German Army shock: MP calls for HUGE military investment as 'post-war era is over'

Germany’s military has been heavily mocked in the past for its inadequacy and lack of potency. American diplomats have lambasted Berlin for failing to invest in the armed forces despite their economic might. Merkel is now facing down demands from Bundestag members to shift the German attitude over military size – despite the announcement on Wednesday that they would develop a landmark new military laser.

Dr Marie-Agnes Strack-Zimmerman, who sits as a centre-right Free Democratic Party member, said that Berlin needs to stop living in the past.

She said: “Germany needs to grow up.

“The post-war era is over.”

The inept size has been brought into the spotlight following Trump’s threat to withdraw troops from the region if Germany does not assume greater responsibility on joint missions.

This upset the likes of Dr Zimmermann, who says that Germany needs to take even more individual responsibility as it cannot rely on Trump.

She added: “The age in which our allies, and above all the US, could be relied on to save our bacon is past. Many of our partners feel that Germany’s reluctance is a sign of untrustworthiness.

“This does huge damage to Germany, precisely because our country depends on support from the other Europeans in its security policy. Simply chuntering from the sidelines is preposterous.”

The defence expert is just one of many disgruntled MPs sitting in the Bundestag.

JUST IN: Donald Trump puts UK on alert after ‘crushing failure’ to stop Islamic Revolutionary Guard

This is down to the post-war German constitution, which forbade the armed forces from operating outside NATO territory without the explicit approval of the Bundestag.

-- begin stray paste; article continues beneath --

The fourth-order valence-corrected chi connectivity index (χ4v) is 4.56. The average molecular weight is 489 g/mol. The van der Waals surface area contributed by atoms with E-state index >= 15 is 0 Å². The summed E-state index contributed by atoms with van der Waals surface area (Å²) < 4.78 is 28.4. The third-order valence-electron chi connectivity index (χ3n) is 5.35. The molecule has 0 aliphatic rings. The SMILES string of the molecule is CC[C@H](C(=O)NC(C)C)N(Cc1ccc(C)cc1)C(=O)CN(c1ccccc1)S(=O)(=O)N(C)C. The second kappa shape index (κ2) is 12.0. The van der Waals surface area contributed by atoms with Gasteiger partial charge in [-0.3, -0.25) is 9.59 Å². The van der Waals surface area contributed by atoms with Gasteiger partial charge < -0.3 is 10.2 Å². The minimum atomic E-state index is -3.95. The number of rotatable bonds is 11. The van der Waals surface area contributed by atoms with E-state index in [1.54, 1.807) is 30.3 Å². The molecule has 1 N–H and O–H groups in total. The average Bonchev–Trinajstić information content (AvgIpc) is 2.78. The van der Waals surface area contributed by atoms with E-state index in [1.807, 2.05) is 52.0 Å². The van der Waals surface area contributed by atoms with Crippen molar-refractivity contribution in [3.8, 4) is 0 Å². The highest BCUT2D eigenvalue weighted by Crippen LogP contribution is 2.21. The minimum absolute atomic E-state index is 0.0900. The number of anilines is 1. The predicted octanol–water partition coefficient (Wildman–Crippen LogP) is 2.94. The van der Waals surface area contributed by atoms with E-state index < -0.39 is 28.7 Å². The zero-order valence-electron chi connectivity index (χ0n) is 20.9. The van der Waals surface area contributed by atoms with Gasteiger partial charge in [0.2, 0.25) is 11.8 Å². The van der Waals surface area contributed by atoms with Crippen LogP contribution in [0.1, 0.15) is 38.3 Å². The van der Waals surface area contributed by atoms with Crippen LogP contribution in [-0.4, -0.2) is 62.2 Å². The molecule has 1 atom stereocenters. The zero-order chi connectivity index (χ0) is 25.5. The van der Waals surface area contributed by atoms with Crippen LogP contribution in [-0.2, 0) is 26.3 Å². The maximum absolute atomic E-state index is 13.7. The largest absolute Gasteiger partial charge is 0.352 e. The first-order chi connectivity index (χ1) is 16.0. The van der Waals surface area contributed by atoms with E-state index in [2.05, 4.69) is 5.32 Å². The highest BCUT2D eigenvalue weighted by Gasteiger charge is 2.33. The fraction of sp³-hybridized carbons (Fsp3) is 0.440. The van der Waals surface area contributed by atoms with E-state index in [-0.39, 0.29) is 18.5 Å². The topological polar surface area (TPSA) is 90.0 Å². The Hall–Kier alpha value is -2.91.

For decades, operations were extremely limited – but the fall of the Berlin Wall and the reunification of Germany changed that.

Deployment to the Persian Gulf and Iraq started off a series of operations which led to German troops and aircraft currently stationed in Mali, Afghanistan and Iraq.

Combine this with an ideology of being a diplomatic power broker, rather than a military intervener, and Germany’s army is still seen as a ‘supporting’ force rather than one to be feared.

Over the last few years, alleged mismanagement by former defence minister Ursula von der Leyen – now President-elect of the European Commission – has meant that key areas of the army have been left understaffed.

Dr Zimmermann claimed: “Other European armed forces have cut back on their strength since the conflict between east and west.

“But no country has run its army down as severely as Germany.

“Barracks were closed; national service was scrapped; soldiers were released from their contracts ahead of time; and so a lot of know-how was allowed to bleed out, facilities were not properly maintained and the need for weapons and other military kit was inadequately met.”

There has been serious concern over the longevity of military equipment.

The Green Party’s defence guru Tobias Lindner said the military was being stretched to its very fibres.

He added: “There are big deficiencies in its staying power.

“It’s capable of leading the NATO Spearhead force this year, but couldn’t handle it over two or three years.

“It’s already having to cannibalise hardware and materiel from other parts of the armed forces to keep it going.

“This means that there isn’t enough equipment for training back home.”